As expected, the Arizona House Banking and Industry Committee of the legislature voted 5-1 along party lines (with Rep Miranda out of the room) to move House Bill 2617 forward. The bill would allow carriers and injured workers to enter into “full and final” settlements of workers compensation claims. As I detailed in an earlier post, the lifetime right to reopen has always been one of the special parts of the Arizona Workers Compensation Act. This bill would essentially do away with the right to reopen in those cases that are settled.
On its face, the bill sounds good for injured workers – why shouldn’t they be able to bargain away their rights if they think they are given good value? But in reality, it takes advantage of their naivete and places the future burden of their medical care on the taxpayers. Realistically, how can an unrepresented injured worker know what the likelihood of the need for future medical care is in their case? How can they know what that is worth? What is to keep an unscrupulous insurance carrier from paying one of their whore doctors (yes, there are some) to say that there is no need for future medical and giving the injured worker an extra $1,000.00? The reality is that many injured workers, who may have been out of work for months or years and need the extra money, will shortchange themselves for the quick nickel. Then 10 or 20 years down the road, when they need that additional back surgery or a knee replacement, who will be left holding the bag? Not the insurance carrier – they will have settled it out. The answer is the taxpayers, those paying for AHCCCS and Medicare. But the Arizona legislature has become quite good at kicking the can down the road this year.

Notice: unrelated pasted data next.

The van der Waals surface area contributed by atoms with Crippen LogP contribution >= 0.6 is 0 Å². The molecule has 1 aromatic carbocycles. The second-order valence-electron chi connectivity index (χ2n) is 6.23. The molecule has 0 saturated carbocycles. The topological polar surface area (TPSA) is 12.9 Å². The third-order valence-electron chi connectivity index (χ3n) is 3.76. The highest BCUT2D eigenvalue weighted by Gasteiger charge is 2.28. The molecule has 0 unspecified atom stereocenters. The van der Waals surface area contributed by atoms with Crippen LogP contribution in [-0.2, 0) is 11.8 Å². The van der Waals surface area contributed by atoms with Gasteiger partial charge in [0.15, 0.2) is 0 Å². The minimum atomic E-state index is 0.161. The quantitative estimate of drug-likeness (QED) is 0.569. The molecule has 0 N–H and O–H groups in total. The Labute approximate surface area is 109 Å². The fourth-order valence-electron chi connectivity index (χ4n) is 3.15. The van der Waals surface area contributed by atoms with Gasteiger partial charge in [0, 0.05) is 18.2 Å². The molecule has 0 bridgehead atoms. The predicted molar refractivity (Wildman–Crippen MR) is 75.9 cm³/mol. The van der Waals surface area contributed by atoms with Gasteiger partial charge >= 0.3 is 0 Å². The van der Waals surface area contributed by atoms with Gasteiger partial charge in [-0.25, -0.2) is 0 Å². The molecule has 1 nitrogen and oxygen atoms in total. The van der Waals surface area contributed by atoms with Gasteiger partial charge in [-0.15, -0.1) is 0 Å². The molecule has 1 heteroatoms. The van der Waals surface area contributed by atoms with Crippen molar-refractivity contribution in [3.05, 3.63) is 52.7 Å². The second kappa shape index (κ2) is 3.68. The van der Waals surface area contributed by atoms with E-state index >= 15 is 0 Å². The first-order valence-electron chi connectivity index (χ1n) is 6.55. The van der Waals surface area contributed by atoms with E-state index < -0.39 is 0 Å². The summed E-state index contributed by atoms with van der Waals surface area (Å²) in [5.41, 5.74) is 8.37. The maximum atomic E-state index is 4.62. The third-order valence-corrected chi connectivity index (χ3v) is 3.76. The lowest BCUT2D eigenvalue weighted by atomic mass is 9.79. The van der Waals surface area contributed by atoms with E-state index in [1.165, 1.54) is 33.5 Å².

It is very telling that the committee did not bother to seek input from the Industrial Commission of Arizona, the very state agency that regulates on the job injuries!!! We wouldn’t want stakeholders’ input, would we?
Snow, Carpio, and Weekley are workers compensation attorneys who has represented thousands of injured workers at the Industrial Commission of Arizona. He can be reached in Phoenix at (602) 532-0700 or in Tucson at (520) 647-9000.